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Guide to Torrey Pines, USA

Friday 14 March, 2014
Mind the traffic – good manners are essential. Photo: Jeff Folk

Mind the traffic – good manners are essential. Photo: Jeff Folk

WHY GO?
To say you’ve been. This is a tightly regulated soaring site but one of the most historic in the USA. It also has 300 flying days a year and boasts some amazing real estate.

WHERE IS IT?

WHAT’S IT LIKE?
Everyone wants a piece of Torrey Pines, and you’ll see hang gliders, paragliders, radio-controlled model sailplanes and full-scale sailplanes. Some free-spirited pilots complain that there are too many regulations at this site, but the rules sure keep things orderly!

Clearing the few hoops is well worth your while, so pay the fee, watch the intro video, wear the required whistle, mind your ridge rules and be happy. Soon enough you’ll be soaring over palatial mansions and enjoying palatial Pacific Ocean views.

Be prepared for spectators. The Cliff Hanger Café is nicely situated at the gliderport, and many workers from the surrounding area eat lunch there. You’ll feel like a super-hero when you launch and land to a big round of applause.

Inland flying sites can be flyable when Torrey Pines is not – some offering good XC potential. The most well known are Blossom Valley and Horse Canyon.

FLYING CONDITIONS

Torrey Pines is loved for its reliable, silken air and gorgeous views. You stand an excellent chance of having a nice, long soaring flight here at all times of the day and in all seasons.

Positioned on a grassy bluff, the abrupt cliff launch looks deceptively intimidating for the uninitiated, but favourable wind direction and speed mean your feet usually leave the ground long before the edge. In fact, Torrey Pines is widely considered an ideal site for learning to fly (although if you’re not under instruction, you must be rated to fly here).

Top-landing is standard-procedure here, but get a briefing from an experienced pilot on the best way to set up your touch down. It might be better not to launch if conditions aren’t strong enough to stay up. Sinking out onto Black’s Beach is an easy and nice landing option, but it’s a very steep hike back up to the gliderport.

WHEN TO GO
April-October offers the most consistent conditions, but winter flying is great as well. Local pilot Billy Purden says: “The best time to be here at Torrey Pines is all the time.”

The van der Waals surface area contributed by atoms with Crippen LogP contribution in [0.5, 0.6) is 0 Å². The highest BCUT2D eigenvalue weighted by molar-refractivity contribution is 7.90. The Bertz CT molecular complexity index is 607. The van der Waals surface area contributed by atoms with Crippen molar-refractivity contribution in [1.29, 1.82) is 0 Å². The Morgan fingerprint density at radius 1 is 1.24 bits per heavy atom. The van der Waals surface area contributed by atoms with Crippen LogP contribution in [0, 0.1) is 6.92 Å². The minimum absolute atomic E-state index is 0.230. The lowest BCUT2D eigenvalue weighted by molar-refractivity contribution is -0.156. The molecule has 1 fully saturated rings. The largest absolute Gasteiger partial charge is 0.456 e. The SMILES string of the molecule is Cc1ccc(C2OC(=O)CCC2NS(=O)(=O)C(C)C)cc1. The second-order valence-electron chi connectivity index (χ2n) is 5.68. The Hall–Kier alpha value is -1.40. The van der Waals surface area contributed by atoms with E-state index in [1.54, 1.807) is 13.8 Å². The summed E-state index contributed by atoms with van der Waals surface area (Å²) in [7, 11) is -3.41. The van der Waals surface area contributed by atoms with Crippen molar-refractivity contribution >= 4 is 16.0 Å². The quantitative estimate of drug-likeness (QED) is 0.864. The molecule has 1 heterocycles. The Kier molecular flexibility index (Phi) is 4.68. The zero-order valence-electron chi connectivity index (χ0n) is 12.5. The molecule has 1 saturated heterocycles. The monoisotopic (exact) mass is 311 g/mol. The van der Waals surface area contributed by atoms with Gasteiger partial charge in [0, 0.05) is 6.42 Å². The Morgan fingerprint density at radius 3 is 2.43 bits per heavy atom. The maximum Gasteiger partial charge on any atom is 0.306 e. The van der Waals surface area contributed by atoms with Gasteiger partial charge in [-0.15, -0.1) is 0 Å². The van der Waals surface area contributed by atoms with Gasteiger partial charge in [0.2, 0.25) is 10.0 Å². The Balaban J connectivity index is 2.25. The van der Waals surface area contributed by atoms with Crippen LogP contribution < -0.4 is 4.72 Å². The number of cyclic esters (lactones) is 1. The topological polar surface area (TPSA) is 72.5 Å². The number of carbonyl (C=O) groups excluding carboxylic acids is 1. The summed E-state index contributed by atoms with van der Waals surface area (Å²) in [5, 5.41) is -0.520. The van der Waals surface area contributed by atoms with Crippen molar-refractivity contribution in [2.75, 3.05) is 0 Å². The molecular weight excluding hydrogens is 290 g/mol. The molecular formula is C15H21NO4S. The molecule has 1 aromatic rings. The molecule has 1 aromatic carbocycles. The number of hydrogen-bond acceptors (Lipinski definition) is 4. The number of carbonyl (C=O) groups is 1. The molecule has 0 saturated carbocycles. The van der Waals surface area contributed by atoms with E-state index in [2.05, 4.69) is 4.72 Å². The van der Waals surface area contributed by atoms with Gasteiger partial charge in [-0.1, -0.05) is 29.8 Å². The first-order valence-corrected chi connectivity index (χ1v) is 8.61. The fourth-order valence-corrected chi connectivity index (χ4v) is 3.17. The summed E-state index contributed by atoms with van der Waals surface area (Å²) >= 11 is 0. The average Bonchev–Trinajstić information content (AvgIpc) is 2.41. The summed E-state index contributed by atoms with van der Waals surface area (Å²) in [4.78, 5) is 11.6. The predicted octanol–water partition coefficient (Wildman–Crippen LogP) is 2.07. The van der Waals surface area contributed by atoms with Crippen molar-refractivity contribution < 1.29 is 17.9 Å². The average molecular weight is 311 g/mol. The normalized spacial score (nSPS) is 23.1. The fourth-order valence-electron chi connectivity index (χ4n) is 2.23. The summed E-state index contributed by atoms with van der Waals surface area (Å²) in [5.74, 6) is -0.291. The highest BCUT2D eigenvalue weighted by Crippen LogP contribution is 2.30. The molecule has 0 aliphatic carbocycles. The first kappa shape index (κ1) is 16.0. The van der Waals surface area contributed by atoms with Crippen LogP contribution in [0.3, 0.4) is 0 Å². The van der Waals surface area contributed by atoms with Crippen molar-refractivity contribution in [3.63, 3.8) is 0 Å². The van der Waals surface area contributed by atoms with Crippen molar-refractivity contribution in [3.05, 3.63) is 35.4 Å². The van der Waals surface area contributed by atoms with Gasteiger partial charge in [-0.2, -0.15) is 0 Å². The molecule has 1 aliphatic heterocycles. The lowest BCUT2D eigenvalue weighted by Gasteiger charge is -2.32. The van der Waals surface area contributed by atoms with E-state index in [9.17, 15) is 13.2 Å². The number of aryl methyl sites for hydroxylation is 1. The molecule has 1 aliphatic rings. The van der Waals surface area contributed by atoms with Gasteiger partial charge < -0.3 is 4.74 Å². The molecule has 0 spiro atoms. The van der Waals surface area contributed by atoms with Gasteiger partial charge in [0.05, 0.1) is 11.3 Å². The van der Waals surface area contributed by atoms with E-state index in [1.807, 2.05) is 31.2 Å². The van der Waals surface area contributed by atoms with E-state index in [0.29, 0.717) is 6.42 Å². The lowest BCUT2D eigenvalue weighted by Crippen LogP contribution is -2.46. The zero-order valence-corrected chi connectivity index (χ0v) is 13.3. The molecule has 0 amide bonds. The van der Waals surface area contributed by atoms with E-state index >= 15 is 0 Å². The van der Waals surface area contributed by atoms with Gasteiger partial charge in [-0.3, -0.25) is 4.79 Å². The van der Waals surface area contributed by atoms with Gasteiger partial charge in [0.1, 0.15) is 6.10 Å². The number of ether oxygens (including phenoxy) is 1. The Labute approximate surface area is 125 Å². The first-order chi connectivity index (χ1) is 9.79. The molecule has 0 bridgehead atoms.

ALTITUDE
Launch: 98m
Landing: topland or sink to sea level on Black’s Beach, the largest nudist beach in the USA. Yes, you read that right.

HANG GLIDER ACCESS
Hang gliders fly Torrey Pines but usually stick to strong days. There is no car-retrieval, so sinking out means a steep carry up.

MUST BE FLOWN
Beat back and forwards for the full four miles. If you get bored, hover your shadow over a naked sunbather for fun.

WATCH OUT FOR
The main danger is other air traffic. Follow the ridge rules carefully and carry the mandatory whistle to signal your presence when needed. Also watch for models on the ridge. Careful of rotor when top landing, especially if you are touching down anywhere outside the designated areas.

ACCOMMODATION
Nearby hotels La Jolla or The Lodge at Torrey Pines are strictly high dollar. For those on a budget, try the Hotel Circle off the Interstate-8, or for a funkier vibe The International Hostel in Ocean Beach.

For beach camping, book in advance at San Elijo State Beach (+1 760 753 5091) or Carlsbad State Beach (+1 760 438 3143).

GUIDES AND COURSES
Torrey Pines Gliderport is full service and offers gear sales and a variety of classes for hang gliding, paragliding, and paramotoring. They also run SIV clinics at nearby lakes and offer mini, full, and custom tours to other regional flying sites.

TAKE THE FAMILY AND RAINY DAYS
Parawaiting at Torrey Pines isn’t too bad: there are covered seating areas, pool tables, BBQs, a restaurant, gear store and hiking trails down to the beach. You can also drive a couple of miles to the nearby amazing Birch Aquarium. Check out the seahorse exhibit!

Away from the gliderport, Sea World has long been the default favourite. Or go seal-watching at La Jolla Cove, explore tide pools at Cabrillo National Monument or rent rollerblades and cruise Mission Beach.

WEATHER
Real-time weather is on the gliderport’s website here

GETING THERE
Twenty-five minutes from San Diego airport take Interstate-5 North and exit on Genessee Avenue West. Turn left on North Torrey Pines Road and from there, take a quick right on Torrey Pines Scenic Drive (don’t drive too fast and miss the sign).

USEFUL CONTACTS
Torrey Pines Gliderport
Tandems: Billy Purden
Acro


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